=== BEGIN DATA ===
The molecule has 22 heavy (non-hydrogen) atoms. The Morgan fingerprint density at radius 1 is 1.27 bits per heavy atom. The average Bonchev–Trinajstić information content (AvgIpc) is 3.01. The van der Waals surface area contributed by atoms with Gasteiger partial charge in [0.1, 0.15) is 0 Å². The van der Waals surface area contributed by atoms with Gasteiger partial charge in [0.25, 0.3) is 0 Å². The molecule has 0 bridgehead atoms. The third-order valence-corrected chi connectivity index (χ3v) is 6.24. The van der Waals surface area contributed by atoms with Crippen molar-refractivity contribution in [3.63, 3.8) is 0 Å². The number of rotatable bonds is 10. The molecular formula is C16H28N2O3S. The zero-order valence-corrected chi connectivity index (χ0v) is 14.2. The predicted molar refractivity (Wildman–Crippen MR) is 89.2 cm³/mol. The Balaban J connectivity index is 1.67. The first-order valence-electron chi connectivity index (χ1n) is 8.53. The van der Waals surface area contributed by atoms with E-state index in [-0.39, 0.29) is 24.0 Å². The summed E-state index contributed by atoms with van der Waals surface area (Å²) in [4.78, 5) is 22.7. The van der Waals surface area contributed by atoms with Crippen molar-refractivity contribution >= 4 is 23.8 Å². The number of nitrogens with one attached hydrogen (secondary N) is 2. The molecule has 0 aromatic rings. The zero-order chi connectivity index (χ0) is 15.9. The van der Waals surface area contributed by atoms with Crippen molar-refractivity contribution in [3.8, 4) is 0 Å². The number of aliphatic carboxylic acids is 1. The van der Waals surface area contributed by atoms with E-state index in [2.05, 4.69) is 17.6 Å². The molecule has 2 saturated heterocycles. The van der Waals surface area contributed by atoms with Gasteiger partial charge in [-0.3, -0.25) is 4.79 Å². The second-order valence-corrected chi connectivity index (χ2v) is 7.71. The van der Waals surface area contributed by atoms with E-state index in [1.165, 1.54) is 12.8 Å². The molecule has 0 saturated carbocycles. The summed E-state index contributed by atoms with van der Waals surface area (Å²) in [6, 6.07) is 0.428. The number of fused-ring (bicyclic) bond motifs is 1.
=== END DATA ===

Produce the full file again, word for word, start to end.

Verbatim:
The molecule has 22 heavy (non-hydrogen) atoms. The Morgan fingerprint density at radius 1 is 1.27 bits per heavy atom. The average Bonchev–Trinajstić information content (AvgIpc) is 3.01. The van der Waals surface area contributed by atoms with Gasteiger partial charge in [0.1, 0.15) is 0 Å². The van der Waals surface area contributed by atoms with Gasteiger partial charge in [0.25, 0.3) is 0 Å². The molecule has 0 bridgehead atoms. The third-order valence-corrected chi connectivity index (χ3v) is 6.24. The van der Waals surface area contributed by atoms with Crippen molar-refractivity contribution in [3.63, 3.8) is 0 Å². The number of rotatable bonds is 10. The molecular formula is C16H28N2O3S. The zero-order valence-corrected chi connectivity index (χ0v) is 14.2. The predicted molar refractivity (Wildman–Crippen MR) is 89.2 cm³/mol. The Balaban J connectivity index is 1.67. The first-order valence-electron chi connectivity index (χ1n) is 8.53. The van der Waals surface area contributed by atoms with E-state index in [-0.39, 0.29) is 24.0 Å². The summed E-state index contributed by atoms with van der Waals surface area (Å²) in [4.78, 5) is 22.7. The van der Waals surface area contributed by atoms with Crippen molar-refractivity contribution >= 4 is 23.8 Å². The number of nitrogens with one attached hydrogen (secondary N) is 2. The molecule has 0 aromatic rings. The zero-order chi connectivity index (χ0) is 15.9. The van der Waals surface area contributed by atoms with Crippen molar-refractivity contribution in [3.8, 4) is 0 Å². The number of aliphatic carboxylic acids is 1. The van der Waals surface area contributed by atoms with E-state index in [2.05, 4.69) is 17.6 Å². The molecule has 2 saturated heterocycles. The van der Waals surface area contributed by atoms with Gasteiger partial charge in [-0.3, -0.25) is 4.79 Å². The second-order valence-corrected chi connectivity index (χ2v) is 7.71. The van der Waals surface area contributed by atoms with E-state index in [1.165, 1.54) is 12.8 Å². The molecule has 0 saturated carbocycles. The summed E-state index contributed by atoms with van der Waals surface area (Å²) in [6, 6.07) is 0.428. The number of fused-ring (bicyclic) bond motifs is 1.